My last post until you respond. Tbis is worth reading:

German output is down 19.3% compared to the same time last year (but do keep in mind this is still early days in what will probably be a protracted slump). I also like the comments of German analyst (quoted in the piece above):

QUOTE Gerd Hassel, an analysts with BHF-Bank, said: "We are in a depression. I wouldn't just talk about a recession any more."UNQUOTE

Also, other than actual output, keep an eye on the even more precipitous decline in orders, which will eventually feed through to output:

QUOTE The collapse in the flow of orders for German factories has been dramatic, down 35pc in the year to January. Manufacturing orders alone slumped 38pc.

Before I forget, there's also an eminently readable piece by Mike Whitney at globalresearch:

It sum, it's increasingly difficult to call what's happening a mere recession. It's way deeper.

Red Frog said...

I read your blog post. Nice work.

I searched and could not find a Marxist definition of depression. The common definition is this: "“A depression is a severe economic downturn that lasts several years.”

So we have two factors. One, time. Two, 'downturn.' Now downturn is usually associated with unemployment and production losses. Poverty, wage declines, starvation, homelessness, bankruptcies, foreclosures, price declines, etc. are all part of a 'downturn' too.

The first issue is time. The Great Depression ("GD") lasted 10 years. The depression of 1837 in the U.S. lasted 6 years. The depression of 1893 lasted 3 years. Our present downturn started in July 2007, which means this 'event' has lasted 1 year, 8 months.

The second element is the most complicated - 'severe downturn.' I will deal with just one right now - unemployment. Unemployment in 1837 is difficult to figure out, but .5 million were out of work in a population of 16 million. If you consider 10 million to be working age, that would only be ... 5%. So the figure seems suspect. In the depression of 1893, 17% were out of work. In the GD, 25%.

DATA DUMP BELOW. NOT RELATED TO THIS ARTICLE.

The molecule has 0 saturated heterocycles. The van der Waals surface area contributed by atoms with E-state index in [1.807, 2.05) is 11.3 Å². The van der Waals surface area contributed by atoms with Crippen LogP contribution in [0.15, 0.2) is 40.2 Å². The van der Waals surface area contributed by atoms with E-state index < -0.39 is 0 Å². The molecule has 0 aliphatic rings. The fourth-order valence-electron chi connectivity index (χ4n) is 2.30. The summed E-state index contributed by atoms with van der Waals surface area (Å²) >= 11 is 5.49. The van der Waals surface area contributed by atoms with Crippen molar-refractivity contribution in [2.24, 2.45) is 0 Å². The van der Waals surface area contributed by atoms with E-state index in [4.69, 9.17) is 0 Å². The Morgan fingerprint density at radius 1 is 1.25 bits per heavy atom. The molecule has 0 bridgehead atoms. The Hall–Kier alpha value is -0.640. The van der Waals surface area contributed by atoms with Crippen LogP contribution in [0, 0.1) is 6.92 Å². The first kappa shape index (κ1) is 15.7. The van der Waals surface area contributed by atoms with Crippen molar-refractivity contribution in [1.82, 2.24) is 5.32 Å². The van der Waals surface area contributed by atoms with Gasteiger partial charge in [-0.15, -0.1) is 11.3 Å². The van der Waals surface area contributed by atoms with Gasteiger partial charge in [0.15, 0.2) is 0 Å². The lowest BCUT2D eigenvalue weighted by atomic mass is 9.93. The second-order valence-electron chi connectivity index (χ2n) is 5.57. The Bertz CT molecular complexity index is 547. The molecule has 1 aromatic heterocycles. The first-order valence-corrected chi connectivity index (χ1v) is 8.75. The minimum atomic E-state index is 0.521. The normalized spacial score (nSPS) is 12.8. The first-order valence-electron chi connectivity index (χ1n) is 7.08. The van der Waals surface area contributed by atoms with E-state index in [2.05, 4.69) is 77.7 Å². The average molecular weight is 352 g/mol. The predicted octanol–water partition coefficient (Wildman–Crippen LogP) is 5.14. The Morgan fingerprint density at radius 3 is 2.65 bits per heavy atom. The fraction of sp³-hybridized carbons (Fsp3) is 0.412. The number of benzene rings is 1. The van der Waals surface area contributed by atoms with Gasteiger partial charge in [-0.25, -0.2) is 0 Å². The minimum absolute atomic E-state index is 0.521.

Monthly Review is using 3 added figures to increase official unemployment from 8.5% - A, quit looking for work; B, underemployment; C, out of workforce in prison, etc. This figure, called U6, is 16% according to MR.

Now, unfortunately, having a 'half-job' does not make you unemployed. I have had several 'half jobs' and I was not unemployed. If two people work 20 hours a week, that is 1 full time job, not 'no' full time job. So "B" is a category I would 'cut' in half. We don't know the exact figures here, or how that would reduce the 16%, but reduce it it would.

C is a very interesting area, and most criminals are probably there because there was no other work. So the 5 million incarcerated play a role. A & C are clean to me, although some of C will be able to find some kind of work. Which also reduces the 16%.

The obvious question, however, is DID they use U-6 or the even more tenuous "jobless rate" (people between 25-54 - I myself am 57 and am invisibly employed in this 'statistic') in the 30s? No. And not in 1837 or 1893. In other words, by this very same logic, the unemployment in those periods was probably MORE than the official rate of 25% on down.

Productivity is the next. Wages in the 'great' depression fell 42%. Production dropped 50%. World trade went down 65%. Prices dropped 10% a year.

The present 'trajectory' of production loss is a different factor than the destination. A complete collapse in Volvo production and a "50%" or "19.3%" (you say both) drop in German production certainly indicates that the car economy is in a depression. Perhaps now the UAW can take over the plants ... after they are almost worthless. Do it, UAW!

Here are some events that happened in the 1837 and 1893 depressions -

1837 – financial panic, run on banks, 43% bank failure rate. Imports drop, real estate prices plunged after period of land speculation. Massive deflation.

1893 – Railroad overbuilding, bank failures, run on gold. Railroads & banks failed, 17%-19% unemployment. Massive foreclosures.

They combined a financial crash with a productivity crash, and we do have the same factors now.

However, the time period of this 'event' is still not long enough to fit the time criteria, and the unemployment/productivity losses are approaching depression levels. Some commentators say that an overall 20% drop in production signals a depression. By that definition, Britain had a depression from 1873-'96, Finland from 1989-'94, Argentina, Chile, Brazil & Mexico had depressions in the 80s, Argentina another in 1998-2002, New Zealand from 1974-'92 and the Eastern Bloc after the collapse of the workers states in the 90s.

I think we are very close to a depression in the U.S. - a long term, economic fall and stagnation.

Stay tuned.